Think on ink – ‘The Room’
Caelin Miltko | Friday, March 27, 2015
Titling something “The Room” is, at this point, a dead giveaway that whatever medium the creative work is using, it is going to be playing with our psychological responses and our perceptions of reality. The very title creates some kind of captured tension, where the reader must instantly start to question everything about this “room,” and try to analyze what about it makes it important enough to give it such prominent space.
Jonas Karlsson’s recently published and translated “The Room” explores the concept of reality (and personal reality and delusions) through the (probable) ravings of a desk worker. At the beginning, nothing appears to be wrong with protagonist Bjorn, but as he tells us more about his work at the office and his coworkers’ reactions to him, it quickly becomes clear he is not as authoritative as he would have us believe.
Karlsson’s story does interesting work with the concept of the unreliable narrator. Other than the clearly ominous title, the work begins with a seemingly trustworthy narrator. He’s starting a new job, and he clearly works very hard. He seems somewhat intelligent. There seems to be no real reason to question the existence of the room he tells us about on the very first page.
Bjorn’s actions within the room are always fuzzy, and when he brings others into the room, he never explains exactly what happens there. For the reader, this means that the only thing that is available is Bjorn’s explanations after the fact, which make it somewhat confusing when his coworkers and boss start talking about “staffing issues.” Despite Bjorn’s complaints about his coworkers, it’s fairly clear that he has not taken the time to relate anything serious enough to require intervention.
After the “staffing issues” remark, the inconsistencies in narrative start to pick up. If possible, it becomes even less clear what Bjorn does exactly and he works for the ominously named “Authority” (all I can really think is “Big Brother,” but this never really fleshes itself out). His coworkers clearly find him strange and at some point, he’s even asked if he’s on drugs. Despite his language, it’s very clear that his perception of reality is not the same as everyone around him.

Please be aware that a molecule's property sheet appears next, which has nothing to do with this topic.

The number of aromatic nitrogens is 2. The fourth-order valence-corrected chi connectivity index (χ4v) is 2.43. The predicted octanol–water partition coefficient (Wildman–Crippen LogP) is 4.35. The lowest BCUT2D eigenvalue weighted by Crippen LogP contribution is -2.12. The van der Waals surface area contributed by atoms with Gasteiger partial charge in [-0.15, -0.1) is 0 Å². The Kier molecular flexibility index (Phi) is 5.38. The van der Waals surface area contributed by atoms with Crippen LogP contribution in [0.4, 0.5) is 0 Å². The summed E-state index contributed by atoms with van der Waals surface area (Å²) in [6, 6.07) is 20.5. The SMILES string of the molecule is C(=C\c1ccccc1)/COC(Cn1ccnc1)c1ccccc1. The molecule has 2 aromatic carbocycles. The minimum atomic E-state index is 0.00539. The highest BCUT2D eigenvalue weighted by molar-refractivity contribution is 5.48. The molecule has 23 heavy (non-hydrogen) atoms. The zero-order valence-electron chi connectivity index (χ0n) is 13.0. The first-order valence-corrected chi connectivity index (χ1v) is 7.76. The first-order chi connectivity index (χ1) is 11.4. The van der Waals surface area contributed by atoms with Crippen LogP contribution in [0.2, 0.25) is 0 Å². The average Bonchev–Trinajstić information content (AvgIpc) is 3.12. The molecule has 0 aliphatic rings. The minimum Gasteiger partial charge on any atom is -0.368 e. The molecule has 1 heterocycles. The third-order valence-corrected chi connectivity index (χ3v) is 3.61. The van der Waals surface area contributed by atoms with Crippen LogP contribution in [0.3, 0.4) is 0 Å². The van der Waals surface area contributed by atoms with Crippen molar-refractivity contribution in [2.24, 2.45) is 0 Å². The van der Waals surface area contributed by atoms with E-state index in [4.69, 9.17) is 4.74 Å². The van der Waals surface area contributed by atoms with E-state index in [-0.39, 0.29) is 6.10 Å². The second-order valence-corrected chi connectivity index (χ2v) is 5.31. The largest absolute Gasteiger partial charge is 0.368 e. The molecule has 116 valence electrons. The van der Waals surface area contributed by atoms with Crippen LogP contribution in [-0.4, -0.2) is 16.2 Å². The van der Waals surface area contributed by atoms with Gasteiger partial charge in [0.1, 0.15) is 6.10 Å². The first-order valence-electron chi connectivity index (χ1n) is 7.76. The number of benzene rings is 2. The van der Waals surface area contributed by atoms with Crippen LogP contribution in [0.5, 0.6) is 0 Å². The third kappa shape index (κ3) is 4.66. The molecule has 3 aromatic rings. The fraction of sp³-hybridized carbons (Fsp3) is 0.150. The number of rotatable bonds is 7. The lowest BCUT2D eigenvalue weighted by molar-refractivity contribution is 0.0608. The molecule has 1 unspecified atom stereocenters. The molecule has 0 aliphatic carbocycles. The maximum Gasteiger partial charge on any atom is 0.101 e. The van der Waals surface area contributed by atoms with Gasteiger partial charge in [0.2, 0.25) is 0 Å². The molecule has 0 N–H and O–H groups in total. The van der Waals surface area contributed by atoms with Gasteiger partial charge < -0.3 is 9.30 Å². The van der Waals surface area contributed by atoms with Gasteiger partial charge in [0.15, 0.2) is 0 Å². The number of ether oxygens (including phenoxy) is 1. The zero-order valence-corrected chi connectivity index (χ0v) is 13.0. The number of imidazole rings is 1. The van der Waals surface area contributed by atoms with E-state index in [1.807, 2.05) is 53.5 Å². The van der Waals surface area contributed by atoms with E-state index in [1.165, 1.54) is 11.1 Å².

At the heart of all Bjorn’s delusions is the mysterious empty office between the elevator and the bathroom. For him, it provides an important space to think and relax from the stressors of his job. For everyone else, it’s not clear that it exists.
Perhaps the most interesting part about Karlsson’s creation is the relationship between Bjorn’s productivity and the room. There is something about this space that allows Bjorn to tap into some intellectual power that helps him become one of the very best workers at his firm. He uses this space to unwind and to consider problems. For some reason, it allows him to unlock problems that have puzzled his coworkers for weeks. Karlsson appears to be making some kind of link between madness and genius, though Bjorn’s final predicament casts serious doubt over whether this is worth it.
While many pieces of the novel are perhaps not meant to be realistic, personally I could never figure out why his firm didn’t fire him after he broke their rules again and again. It’s the only piece of story that is just unrealistic enough to distract from the overall theme of the story.
As an unreliable narrator, Bjorn clearly wants the reader to think highly of him. He consistently reassures the reader that he is very good at his job, and he clearly believes himself the intellectual superior of everyone he works with. While the fact that he still has a job implies that this isn’t a complete lie, almost everything else leads the reader to question just how well Bjorn knows himself.
In the end, Bjorn’s genius fails to compensate for his strange eccentricities that border on complete madness. Still, for him, the room remains a very real thing, and it become his only retreat when everyone he knows attempts to make him come to terms with reality.